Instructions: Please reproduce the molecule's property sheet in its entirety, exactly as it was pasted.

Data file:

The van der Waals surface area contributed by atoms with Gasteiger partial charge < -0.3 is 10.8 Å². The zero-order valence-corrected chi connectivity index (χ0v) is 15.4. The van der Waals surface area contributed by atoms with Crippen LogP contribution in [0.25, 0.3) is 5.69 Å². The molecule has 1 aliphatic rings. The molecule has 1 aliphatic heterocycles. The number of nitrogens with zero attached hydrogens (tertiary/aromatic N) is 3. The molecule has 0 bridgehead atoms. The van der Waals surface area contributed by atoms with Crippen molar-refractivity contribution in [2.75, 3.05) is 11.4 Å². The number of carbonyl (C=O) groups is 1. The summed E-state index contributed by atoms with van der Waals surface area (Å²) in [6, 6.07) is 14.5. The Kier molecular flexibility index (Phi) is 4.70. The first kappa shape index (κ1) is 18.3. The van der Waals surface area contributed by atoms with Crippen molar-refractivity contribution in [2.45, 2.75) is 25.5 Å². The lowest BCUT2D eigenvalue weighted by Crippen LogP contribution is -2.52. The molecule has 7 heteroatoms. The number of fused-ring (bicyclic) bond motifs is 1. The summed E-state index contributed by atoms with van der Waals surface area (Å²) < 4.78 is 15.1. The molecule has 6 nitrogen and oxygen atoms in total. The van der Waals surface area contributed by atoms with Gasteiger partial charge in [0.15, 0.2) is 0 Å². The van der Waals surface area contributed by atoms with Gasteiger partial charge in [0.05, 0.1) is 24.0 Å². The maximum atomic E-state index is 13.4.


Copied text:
The van der Waals surface area contributed by atoms with Gasteiger partial charge < -0.3 is 10.8 Å². The zero-order valence-corrected chi connectivity index (χ0v) is 15.4. The van der Waals surface area contributed by atoms with Crippen LogP contribution in [0.25, 0.3) is 5.69 Å². The molecule has 1 aliphatic rings. The molecule has 1 aliphatic heterocycles. The number of nitrogens with zero attached hydrogens (tertiary/aromatic N) is 3. The molecule has 0 bridgehead atoms. The van der Waals surface area contributed by atoms with Crippen molar-refractivity contribution in [2.75, 3.05) is 11.4 Å². The number of carbonyl (C=O) groups is 1. The summed E-state index contributed by atoms with van der Waals surface area (Å²) in [6, 6.07) is 14.5. The Kier molecular flexibility index (Phi) is 4.70. The first kappa shape index (κ1) is 18.3. The van der Waals surface area contributed by atoms with Crippen molar-refractivity contribution in [2.45, 2.75) is 25.5 Å². The lowest BCUT2D eigenvalue weighted by Crippen LogP contribution is -2.52. The molecule has 7 heteroatoms. The number of fused-ring (bicyclic) bond motifs is 1. The summed E-state index contributed by atoms with van der Waals surface area (Å²) < 4.78 is 15.1. The molecule has 6 nitrogen and oxygen atoms in total. The van der Waals surface area contributed by atoms with Gasteiger partial charge in [0.15, 0.2) is 0 Å². The van der Waals surface area contributed by atoms with Gasteiger partial charge in [0.05, 0.1) is 24.0 Å². The maximum atomic E-state index is 13.4.